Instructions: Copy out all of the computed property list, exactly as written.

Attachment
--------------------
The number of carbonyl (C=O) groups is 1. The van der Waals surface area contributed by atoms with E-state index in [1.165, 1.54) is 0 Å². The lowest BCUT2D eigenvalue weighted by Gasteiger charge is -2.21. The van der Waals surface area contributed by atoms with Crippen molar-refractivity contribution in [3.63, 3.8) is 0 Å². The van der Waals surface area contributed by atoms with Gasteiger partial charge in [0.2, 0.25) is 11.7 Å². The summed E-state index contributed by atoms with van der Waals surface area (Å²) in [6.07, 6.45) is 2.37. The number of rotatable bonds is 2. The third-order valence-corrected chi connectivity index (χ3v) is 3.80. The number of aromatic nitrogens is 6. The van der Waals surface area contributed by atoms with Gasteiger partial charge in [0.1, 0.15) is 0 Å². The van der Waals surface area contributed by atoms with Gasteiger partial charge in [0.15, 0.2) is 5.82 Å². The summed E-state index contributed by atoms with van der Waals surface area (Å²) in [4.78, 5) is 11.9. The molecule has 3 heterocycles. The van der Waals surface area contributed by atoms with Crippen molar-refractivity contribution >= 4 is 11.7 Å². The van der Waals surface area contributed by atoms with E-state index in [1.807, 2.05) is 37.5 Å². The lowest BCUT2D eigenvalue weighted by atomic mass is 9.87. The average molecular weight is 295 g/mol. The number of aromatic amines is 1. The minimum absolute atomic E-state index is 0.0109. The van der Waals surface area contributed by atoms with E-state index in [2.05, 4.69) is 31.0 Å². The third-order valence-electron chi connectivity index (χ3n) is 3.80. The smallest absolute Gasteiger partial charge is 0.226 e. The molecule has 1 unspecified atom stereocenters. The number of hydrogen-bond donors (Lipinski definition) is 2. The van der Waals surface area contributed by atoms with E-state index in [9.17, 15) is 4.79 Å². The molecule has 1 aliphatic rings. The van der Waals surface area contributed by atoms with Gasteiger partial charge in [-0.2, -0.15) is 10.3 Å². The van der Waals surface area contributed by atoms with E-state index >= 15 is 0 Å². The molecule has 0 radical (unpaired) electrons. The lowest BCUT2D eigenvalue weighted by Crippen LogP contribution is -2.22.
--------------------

The number of carbonyl (C=O) groups is 1. The van der Waals surface area contributed by atoms with E-state index in [1.165, 1.54) is 0 Å². The lowest BCUT2D eigenvalue weighted by Gasteiger charge is -2.21. The van der Waals surface area contributed by atoms with Crippen molar-refractivity contribution in [3.63, 3.8) is 0 Å². The van der Waals surface area contributed by atoms with Gasteiger partial charge in [0.2, 0.25) is 11.7 Å². The summed E-state index contributed by atoms with van der Waals surface area (Å²) in [6.07, 6.45) is 2.37. The number of rotatable bonds is 2. The third-order valence-corrected chi connectivity index (χ3v) is 3.80. The number of aromatic nitrogens is 6. The van der Waals surface area contributed by atoms with Gasteiger partial charge in [0.1, 0.15) is 0 Å². The van der Waals surface area contributed by atoms with Gasteiger partial charge in [0.15, 0.2) is 5.82 Å². The summed E-state index contributed by atoms with van der Waals surface area (Å²) in [4.78, 5) is 11.9. The molecule has 3 heterocycles. The van der Waals surface area contributed by atoms with Crippen molar-refractivity contribution >= 4 is 11.7 Å². The van der Waals surface area contributed by atoms with E-state index in [1.807, 2.05) is 37.5 Å². The lowest BCUT2D eigenvalue weighted by atomic mass is 9.87. The average molecular weight is 295 g/mol. The number of aromatic amines is 1. The minimum absolute atomic E-state index is 0.0109. The van der Waals surface area contributed by atoms with E-state index in [2.05, 4.69) is 31.0 Å². The third-order valence-electron chi connectivity index (χ3n) is 3.80. The smallest absolute Gasteiger partial charge is 0.226 e. The molecule has 1 unspecified atom stereocenters. The number of hydrogen-bond donors (Lipinski definition) is 2. The van der Waals surface area contributed by atoms with E-state index in [9.17, 15) is 4.79 Å². The molecule has 1 aliphatic rings. The van der Waals surface area contributed by atoms with Gasteiger partial charge in [-0.2, -0.15) is 10.3 Å². The van der Waals surface area contributed by atoms with E-state index >= 15 is 0 Å². The molecule has 0 radical (unpaired) electrons. The lowest BCUT2D eigenvalue weighted by Crippen LogP contribution is -2.22.